Yeah, I know, just shoot me. When Huey Lewis’ earlier stuff, the stuff that reigned the charts for ages, came out, I was in the right mind to get hooked. He lost me after “Small World” (1988), a recording that includes one of my absolute and total favorite tunes ever, “Old Antone’s”, and he netted me again with “Plan B”. When I saw him live sometime in the 80s, I remember thinking that his music just wasn’t for the stadiums, large arenas and open-air festivals, and “Plan B” proves it. His music, to me, has always been a Friday-/Saturday-night live club thing – small audience, big sound … and fun. “Plan B” falls squarely into that category and, on top of that, it shows someone who has gotten that second wind which, in my humble opinion, shows the professionalism of someone who has been on the road and in clubs and on stages seemingly forever. Groovy, professional, fun.
Sting. Live in Berlin-Featuring the Royal Philharmonic Orchestra. UMG/Deutsche Grammophon, 2010. (CD & DVD).
This live recording, along with its “little brother”, “Symphonicities“, has been trashed by both fans and critics alike. I can see where they are coming from, telling Sting that he has “sold out” and bowed to the commercialism that most of his (former) fans abhorred, but, hell, I like his orchestral take on things. I really don’t give a hoot about Sting, Peter Gabriel and others being labelled as prototypical “sell-outs”, recycling the best of their back-catalog time and again. What I’ve heard on both “Symphonicities” and its live version, “Live in Berlin“, is someone who certainly does care about his musical legacy and giving it a serious spin through the orchestrated hoops. If you like his stuff, you will find a load of well-orchestrated versions that DO NOT detract from the originals. Yes, I didn’t dare buy into both until they became dirt-cheap, but once I did, I was glad to have both. I enjoy them time and again, both hits and misses.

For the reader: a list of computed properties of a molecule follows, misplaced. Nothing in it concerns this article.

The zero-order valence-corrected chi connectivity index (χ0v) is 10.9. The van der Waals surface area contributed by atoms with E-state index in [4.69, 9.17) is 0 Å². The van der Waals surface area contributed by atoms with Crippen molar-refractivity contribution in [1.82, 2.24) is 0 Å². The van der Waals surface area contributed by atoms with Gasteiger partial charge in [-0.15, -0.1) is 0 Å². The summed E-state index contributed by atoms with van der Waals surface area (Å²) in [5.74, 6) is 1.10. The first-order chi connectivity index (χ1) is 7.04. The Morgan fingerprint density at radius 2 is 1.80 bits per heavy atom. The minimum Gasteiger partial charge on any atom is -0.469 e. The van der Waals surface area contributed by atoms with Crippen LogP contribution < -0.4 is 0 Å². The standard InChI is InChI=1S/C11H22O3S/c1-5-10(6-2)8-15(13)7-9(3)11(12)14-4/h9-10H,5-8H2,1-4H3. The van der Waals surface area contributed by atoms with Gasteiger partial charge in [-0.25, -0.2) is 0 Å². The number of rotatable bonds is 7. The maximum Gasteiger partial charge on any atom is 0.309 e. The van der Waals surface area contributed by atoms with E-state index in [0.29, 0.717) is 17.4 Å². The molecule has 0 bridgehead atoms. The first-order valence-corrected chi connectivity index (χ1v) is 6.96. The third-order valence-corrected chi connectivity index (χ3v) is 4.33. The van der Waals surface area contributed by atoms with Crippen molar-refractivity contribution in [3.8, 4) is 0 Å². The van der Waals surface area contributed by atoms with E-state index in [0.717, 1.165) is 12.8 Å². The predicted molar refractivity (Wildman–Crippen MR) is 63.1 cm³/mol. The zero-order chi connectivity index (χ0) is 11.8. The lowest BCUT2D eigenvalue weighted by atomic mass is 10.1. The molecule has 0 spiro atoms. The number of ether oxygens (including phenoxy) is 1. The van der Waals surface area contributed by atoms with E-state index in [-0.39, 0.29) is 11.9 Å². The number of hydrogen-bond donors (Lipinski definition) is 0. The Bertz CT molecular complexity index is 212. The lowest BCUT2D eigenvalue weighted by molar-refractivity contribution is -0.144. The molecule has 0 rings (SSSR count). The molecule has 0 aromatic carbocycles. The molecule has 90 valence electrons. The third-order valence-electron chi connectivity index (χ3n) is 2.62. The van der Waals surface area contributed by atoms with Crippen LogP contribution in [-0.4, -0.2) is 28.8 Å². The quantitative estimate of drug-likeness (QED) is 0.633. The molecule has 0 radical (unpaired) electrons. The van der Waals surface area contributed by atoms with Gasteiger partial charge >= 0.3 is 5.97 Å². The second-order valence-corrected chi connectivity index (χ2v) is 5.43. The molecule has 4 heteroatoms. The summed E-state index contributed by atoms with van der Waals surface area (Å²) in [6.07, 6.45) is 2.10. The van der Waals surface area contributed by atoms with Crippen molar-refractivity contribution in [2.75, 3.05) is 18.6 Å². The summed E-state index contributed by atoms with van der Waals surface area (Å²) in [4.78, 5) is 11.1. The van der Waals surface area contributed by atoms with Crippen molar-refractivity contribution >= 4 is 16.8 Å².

Thigpen, Ed. The Ed Thigpen Trio Live at Tivoli Copenhagen-You and the Night and the Music (CD)/Ed Thigpen-Master of Rhythm and Taste (DVD). Stunt Records, 2011.
I bought this release immediately upon finding out about it for several reasons. a) For a short while, a year or two, Ed Thigpen was my teacher. During that time, we spent more time talking about life, the universe, music and jazz than actually practicing drums. b) In those conversations and every single time we met in other spots around Copenhagen, his preferred residence of choice, he came across to me as the world’s most genuine gentleman. c) I wanted to see how many of the things he revealed to me after having gotten to know him a bit more he might have talked about on the DVD accompanying this release. Well, it’s all there. The insecurities, the family life that he invested so much time and energy in, despite everything else he had to juggle, the sincerity, his outwardly stalwart and inwardly questioning character. Plus more. That DVD, to me, was a highlight of these past few years. The world is worse off without Ed Thigpen in it.
And the live CD has both Carsten Dahl, one of my absolute favorite pianists, and Jesper Bodilsen, one of the world-best bassists, to boot.
Again, a no-brainer.
Trioscene. When you Come Home. Sony/BMG, 2008.
“Trioscene” is a piano trio that, to me, is a symbiosis of both the Esbjörn Svensson Trio and the Tord Gustavesen Trio. Yes, they are not way up there, but they are the best thing now that E.S.T. are dead and the Tord Gustavsen Trio has become a, sorry to say, mediocre quartet that just doesn’t grab me whatsoever and is all over the map musically. To tie me over, I listen to “Trioscene”, and one of their best releases is “When You Come Home”. Lyrical, up-beat and clever. A regular around here now that I waited long enough, after having seen them live, to get that release at 1/3 of the price. Yes, I’m stingy.
Winter, Johnny. Roots. Megaforce Records, 2011.
Last, but not least: Ever since I saw Johnny Winter live in the 80s many times – and once again in the 90s – I’ve been a fan. Much of his stuff has been hit or miss, but “Roots”, despite the fact that fans of the more traditional take on the Blues might not get with the program, is a real blast. Of all the albums I bought recently, this is the one I listen to almost daily. Winter pays homage to the tunes that shaped his musical universe, and his take on these ageless tunes, together with people like Sonny Landreth, Jimmy Vivino, Warren Haynes, Frank Latorre, John Popper, Vince Gill (really?!), Susan Tedeschi, his brother Edgar (the only instrumental on this CD), Derek Trucks (really?!), Paul Nelson and John Medeski are just pure and totally unadulterated fun. I love this CD and if you don’t, it’s no skin off my nose.
There’s more traveling my way, a reissued Oscar Peterson recording (actually two), the last original Dave Brubeck quartet recording (live), and a few others, but the above, plus the ones I didn’t write about here, should tie me over.
When they arrive, I might write about them here.